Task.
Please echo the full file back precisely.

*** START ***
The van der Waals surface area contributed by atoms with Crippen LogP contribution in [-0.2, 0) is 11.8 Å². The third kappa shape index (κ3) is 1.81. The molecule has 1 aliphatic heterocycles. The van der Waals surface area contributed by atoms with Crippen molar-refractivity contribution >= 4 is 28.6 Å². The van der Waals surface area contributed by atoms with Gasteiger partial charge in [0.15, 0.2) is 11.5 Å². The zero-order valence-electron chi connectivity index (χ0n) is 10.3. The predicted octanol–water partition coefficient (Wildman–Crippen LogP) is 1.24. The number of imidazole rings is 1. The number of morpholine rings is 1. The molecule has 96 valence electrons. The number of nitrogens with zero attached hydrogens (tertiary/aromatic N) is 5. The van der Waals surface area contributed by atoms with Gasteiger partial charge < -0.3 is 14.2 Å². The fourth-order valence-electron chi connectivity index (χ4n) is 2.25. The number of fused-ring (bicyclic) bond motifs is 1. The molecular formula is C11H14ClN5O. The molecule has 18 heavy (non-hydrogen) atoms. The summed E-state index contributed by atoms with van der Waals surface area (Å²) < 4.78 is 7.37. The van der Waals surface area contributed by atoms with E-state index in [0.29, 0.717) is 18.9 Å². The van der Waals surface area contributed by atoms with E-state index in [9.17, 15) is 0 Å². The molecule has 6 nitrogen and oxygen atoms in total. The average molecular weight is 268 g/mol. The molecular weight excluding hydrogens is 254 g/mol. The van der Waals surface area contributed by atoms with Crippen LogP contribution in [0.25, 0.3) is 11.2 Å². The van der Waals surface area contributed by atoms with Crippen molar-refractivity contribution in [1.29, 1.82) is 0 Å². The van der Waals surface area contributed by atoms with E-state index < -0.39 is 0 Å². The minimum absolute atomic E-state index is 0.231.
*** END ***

The van der Waals surface area contributed by atoms with Crippen LogP contribution in [-0.2, 0) is 11.8 Å². The third kappa shape index (κ3) is 1.81. The molecule has 1 aliphatic heterocycles. The van der Waals surface area contributed by atoms with Crippen molar-refractivity contribution >= 4 is 28.6 Å². The van der Waals surface area contributed by atoms with Gasteiger partial charge in [0.15, 0.2) is 11.5 Å². The zero-order valence-electron chi connectivity index (χ0n) is 10.3. The predicted octanol–water partition coefficient (Wildman–Crippen LogP) is 1.24. The number of imidazole rings is 1. The number of morpholine rings is 1. The molecule has 96 valence electrons. The number of nitrogens with zero attached hydrogens (tertiary/aromatic N) is 5. The van der Waals surface area contributed by atoms with Gasteiger partial charge < -0.3 is 14.2 Å². The fourth-order valence-electron chi connectivity index (χ4n) is 2.25. The number of fused-ring (bicyclic) bond motifs is 1. The molecular formula is C11H14ClN5O. The molecule has 18 heavy (non-hydrogen) atoms. The summed E-state index contributed by atoms with van der Waals surface area (Å²) < 4.78 is 7.37. The van der Waals surface area contributed by atoms with E-state index in [0.29, 0.717) is 18.9 Å². The van der Waals surface area contributed by atoms with E-state index in [9.17, 15) is 0 Å². The molecule has 6 nitrogen and oxygen atoms in total. The average molecular weight is 268 g/mol. The molecular weight excluding hydrogens is 254 g/mol. The van der Waals surface area contributed by atoms with Crippen LogP contribution in [0.25, 0.3) is 11.2 Å². The van der Waals surface area contributed by atoms with Crippen molar-refractivity contribution in [1.29, 1.82) is 0 Å². The van der Waals surface area contributed by atoms with E-state index < -0.39 is 0 Å². The minimum absolute atomic E-state index is 0.231.